Horses are big business in Georgia. Just ask Danny Hogan, who farms near Dexter.
Along with raising corn, soybeans, wheat, oats, grain sorghum and sesame seeds, he finds time to take care of more than two dozen horses. And he’s not alone. Having a horse or two, to take a trail ride, show in a class or compete, is a way of life for many Georgians.
“I can’t remember a time when we didn’t have horses,” Hogan says. “I guess you could say they raised me.”
As a founding member of the Georgia Equine Commission, he’s hoping many other youngsters get the same chance. Recently, the commission unveiled an equine license plate, which features a beautiful brown horse. Funds raised from the tag help with equine promotion, research and education. The group gets $10 from each $25 tag sold.
Horses rank sixth among top commodities in Georgia, with a farm gate value of $327 million annually. That contributes more than 8,500 jobs to the state’s economy.
Hogan wants even more youth and adults to have the experience of owning and taking care of horses. He’s helped put together a Youth Equine Day in Georgia, where 4-H and other youth leaders who have won awards with their horses are recognized at the state Capitol.
In the 1980s, legislators believed in the value of horses and kids so much that they allocated money to build the Agricenter at the Georgia National Fairgrounds so kids would have a top- notch place to show their horses.
Jim Floyd with the Georgia National Fairgrounds gets ready for 45 to 48 events in any given year, but by far the most important to him is the state 4-H and FFAlivestock show in February.
“Besides the Georgia State Fair, it’s the biggest, and one of the main reasons this facility (Agricenter) was built,” Floyd says. “The state of Georgia has one of the most active 4-H and FFA groups in the country. We care about our kids. Back in the ’80s, Rep. Larry Walker of Perry, Ga., pushed for this because he wanted a quality place for kids to show.”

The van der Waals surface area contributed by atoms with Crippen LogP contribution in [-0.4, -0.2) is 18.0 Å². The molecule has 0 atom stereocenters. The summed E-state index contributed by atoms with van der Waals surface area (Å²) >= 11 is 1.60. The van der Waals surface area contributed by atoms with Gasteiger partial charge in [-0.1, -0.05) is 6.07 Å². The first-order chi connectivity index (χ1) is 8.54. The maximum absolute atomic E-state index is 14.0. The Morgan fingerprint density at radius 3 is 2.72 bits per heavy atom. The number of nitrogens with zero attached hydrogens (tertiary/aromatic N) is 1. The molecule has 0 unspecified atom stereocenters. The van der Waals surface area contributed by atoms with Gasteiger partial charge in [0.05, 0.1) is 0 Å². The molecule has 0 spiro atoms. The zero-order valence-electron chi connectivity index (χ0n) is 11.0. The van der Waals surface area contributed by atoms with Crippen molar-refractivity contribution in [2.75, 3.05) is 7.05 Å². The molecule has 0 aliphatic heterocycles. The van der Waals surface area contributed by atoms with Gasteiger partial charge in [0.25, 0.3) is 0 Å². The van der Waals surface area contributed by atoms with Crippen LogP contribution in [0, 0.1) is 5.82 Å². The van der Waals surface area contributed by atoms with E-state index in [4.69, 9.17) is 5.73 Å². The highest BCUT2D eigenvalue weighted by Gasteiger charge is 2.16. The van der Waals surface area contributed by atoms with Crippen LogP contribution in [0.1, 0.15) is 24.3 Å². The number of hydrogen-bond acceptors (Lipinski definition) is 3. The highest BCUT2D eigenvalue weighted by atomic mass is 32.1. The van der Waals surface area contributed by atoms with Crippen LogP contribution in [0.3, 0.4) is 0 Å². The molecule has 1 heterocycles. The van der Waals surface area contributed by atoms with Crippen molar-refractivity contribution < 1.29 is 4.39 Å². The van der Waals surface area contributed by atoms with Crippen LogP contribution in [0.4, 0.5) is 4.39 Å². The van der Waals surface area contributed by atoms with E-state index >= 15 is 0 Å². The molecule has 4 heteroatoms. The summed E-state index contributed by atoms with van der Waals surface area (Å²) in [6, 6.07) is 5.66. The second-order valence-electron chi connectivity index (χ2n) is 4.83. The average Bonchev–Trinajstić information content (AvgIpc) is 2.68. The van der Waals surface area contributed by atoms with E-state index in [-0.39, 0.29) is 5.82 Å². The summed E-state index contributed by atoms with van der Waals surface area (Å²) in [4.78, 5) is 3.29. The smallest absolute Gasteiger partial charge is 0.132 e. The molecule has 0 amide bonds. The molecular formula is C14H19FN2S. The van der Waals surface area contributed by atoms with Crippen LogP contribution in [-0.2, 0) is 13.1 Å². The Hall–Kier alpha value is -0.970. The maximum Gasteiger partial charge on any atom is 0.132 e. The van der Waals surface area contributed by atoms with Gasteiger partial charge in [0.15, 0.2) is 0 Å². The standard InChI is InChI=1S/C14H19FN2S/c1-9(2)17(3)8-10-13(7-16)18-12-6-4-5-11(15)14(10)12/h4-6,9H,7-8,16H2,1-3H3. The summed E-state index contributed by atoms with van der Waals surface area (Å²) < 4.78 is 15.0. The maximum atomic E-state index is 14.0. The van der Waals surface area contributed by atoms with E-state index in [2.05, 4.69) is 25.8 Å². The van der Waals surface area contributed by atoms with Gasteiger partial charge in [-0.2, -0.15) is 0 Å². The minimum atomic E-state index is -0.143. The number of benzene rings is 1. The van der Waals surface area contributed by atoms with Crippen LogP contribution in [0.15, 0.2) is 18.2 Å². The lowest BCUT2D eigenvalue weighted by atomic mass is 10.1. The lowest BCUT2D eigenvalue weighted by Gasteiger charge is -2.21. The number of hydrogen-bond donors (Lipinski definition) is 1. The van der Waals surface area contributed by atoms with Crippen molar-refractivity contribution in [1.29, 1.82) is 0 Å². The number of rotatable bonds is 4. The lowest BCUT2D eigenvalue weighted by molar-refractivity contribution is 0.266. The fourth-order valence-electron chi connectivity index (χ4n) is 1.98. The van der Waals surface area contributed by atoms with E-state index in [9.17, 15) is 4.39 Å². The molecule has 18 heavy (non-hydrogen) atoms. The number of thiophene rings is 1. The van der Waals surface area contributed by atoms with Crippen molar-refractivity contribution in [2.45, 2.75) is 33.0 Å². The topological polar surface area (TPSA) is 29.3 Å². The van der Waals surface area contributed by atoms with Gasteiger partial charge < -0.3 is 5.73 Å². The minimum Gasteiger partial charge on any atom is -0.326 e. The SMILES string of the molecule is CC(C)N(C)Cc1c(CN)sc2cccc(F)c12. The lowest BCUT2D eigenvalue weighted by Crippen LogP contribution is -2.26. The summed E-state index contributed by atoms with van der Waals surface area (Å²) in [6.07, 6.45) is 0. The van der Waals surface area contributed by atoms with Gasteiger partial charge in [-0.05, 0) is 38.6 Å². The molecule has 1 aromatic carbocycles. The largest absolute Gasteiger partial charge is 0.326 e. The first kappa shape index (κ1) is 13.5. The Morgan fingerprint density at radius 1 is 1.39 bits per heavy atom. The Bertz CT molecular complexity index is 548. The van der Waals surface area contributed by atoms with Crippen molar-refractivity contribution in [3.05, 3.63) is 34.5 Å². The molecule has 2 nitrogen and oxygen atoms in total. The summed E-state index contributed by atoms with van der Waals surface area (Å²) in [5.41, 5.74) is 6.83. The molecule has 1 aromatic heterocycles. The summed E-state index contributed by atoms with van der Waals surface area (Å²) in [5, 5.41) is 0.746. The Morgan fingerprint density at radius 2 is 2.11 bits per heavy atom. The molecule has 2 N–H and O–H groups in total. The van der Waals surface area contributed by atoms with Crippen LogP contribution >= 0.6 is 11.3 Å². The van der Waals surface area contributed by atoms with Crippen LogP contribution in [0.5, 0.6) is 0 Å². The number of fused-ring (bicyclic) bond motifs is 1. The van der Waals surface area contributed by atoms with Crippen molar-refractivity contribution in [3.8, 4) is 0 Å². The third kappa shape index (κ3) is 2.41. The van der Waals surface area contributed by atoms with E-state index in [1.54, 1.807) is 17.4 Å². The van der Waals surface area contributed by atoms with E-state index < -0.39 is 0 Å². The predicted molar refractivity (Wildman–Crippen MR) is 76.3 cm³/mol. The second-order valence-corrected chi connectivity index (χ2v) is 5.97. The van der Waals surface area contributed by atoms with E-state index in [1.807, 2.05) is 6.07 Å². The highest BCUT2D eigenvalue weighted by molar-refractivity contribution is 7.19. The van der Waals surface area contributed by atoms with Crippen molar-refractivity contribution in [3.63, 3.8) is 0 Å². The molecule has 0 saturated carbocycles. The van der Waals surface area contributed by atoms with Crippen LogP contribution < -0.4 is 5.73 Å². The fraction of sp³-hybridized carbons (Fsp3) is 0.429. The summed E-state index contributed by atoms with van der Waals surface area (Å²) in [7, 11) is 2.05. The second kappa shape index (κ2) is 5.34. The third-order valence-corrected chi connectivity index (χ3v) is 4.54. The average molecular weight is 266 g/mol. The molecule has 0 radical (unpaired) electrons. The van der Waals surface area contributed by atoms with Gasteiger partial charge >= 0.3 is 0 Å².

The state fairgrounds has 1,143 acres and includes a multitude of buildings. Events include the National Barrel Racing Youth World Championship that requires 1,840 stalls and kids from 36 states and nine countries. A staff of more than 50 is needed to host all the events.
“We do the whole gamut with horses,” Floyd says. “The only thing we don’t do is hunter/jumpers.”
Mat Thompson, Equine Health Manager for the Georgia Department of Agriculture, makes sure horses at shows and on farms get good care.
“We had 900 new cases of neglect or complaints against individuals last year,” he says. “We’re having to deal with this in a different way because of the economy – we’re enlisting the help of rescue organizations, and it ends up we’re helping more horses than ever.”
Thompson says the state mandates humane care for horses, so a rescue organization may keep one for three to nine months, then provide training for that horse to become a barrel racer or trail ride horse. Then they are sold through an auction to the public, many to 4-H and FFA kids. In addition, the state has a program in which inmates help train and care for the abused horses.
“Last month, the inmates came and rode while their animals were being auctioned,” Thompson says. “It’s a big matter of pride with them to take that animal to the next level. There were a lot of tears too when that animal was sold.”
Hogan sees the industry going through some hard times because of the economy and not being able to slaughter horses.
In addition, it costs more to feed and travel to shows. At one time he raised 70, but now he raises 27.
“You can still sell a good pleasure horse for $3,500 and a good registered quarter horse for $25,000 to $30,000,” Hogan says. “Horses still bring a good price provided they’re good at something – barrel racing, reining, pleasure or racing.”
He’s hoping to bring the industry back to its heyday through the Equine Commission and his work as chairman of the Farm Bureau Equine Committee.
“We’re doing anything we can to promote horses,” Hogan says. “We’re going to continue to do that.”